The Securities Regulation class will include an overview of the capital markets and the underwriting process, the structure and prohibitions of the Securities Act, the registration process, the definitions of security and exempted securities, the private and limited offering exemptions, offerings by underwriters, affiliates and dealers, civil liability under the Securities Act, fraud in connection with a purchase or sale of a Security, and general civil liability provisions. Prerequisite: Corporations must be taken prior to or concurrently with this course.

Note: This is a required course for the Business and Corporate Law Concentration (JD).

Tax II (Karen C. Burke)
LWTE560

3 credit(s)
Concentration(s): LLM in Business and Corporate Law (LLMB)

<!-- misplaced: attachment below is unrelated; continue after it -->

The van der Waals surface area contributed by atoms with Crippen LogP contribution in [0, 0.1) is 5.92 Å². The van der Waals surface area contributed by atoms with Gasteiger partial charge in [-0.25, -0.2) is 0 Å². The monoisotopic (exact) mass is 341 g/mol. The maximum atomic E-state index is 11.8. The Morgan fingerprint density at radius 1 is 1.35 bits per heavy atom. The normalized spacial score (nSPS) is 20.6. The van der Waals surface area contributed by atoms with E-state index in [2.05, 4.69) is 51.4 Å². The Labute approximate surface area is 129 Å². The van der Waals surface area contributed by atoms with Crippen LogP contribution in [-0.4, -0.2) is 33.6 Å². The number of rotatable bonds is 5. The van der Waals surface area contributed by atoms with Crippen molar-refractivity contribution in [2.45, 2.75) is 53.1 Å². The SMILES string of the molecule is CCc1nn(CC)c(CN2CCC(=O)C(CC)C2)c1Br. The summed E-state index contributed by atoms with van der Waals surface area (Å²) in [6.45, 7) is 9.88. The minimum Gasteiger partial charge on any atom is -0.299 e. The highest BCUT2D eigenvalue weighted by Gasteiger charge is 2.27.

Prerequisite(s): Tax I

The course involves a study of the basic concepts of federal income taxation of C corporations and their shareholders, including organization of corporations; cash and stock dividends; redemptions of stock; partial and complete liquidations; sales of corporate businesses and reorganizations. Taxation of corporations is compared with taxation of partnerships, limited liability companies and S corporations. The emphasis is on careful analysis of Code provisions, Treasury Regulations, other administrative materials and important judicial decisions in relation to problems that are frequently assigned in advance of class discussion.
Note: This is a required course for the Business and Corporate Law Concentration (JD).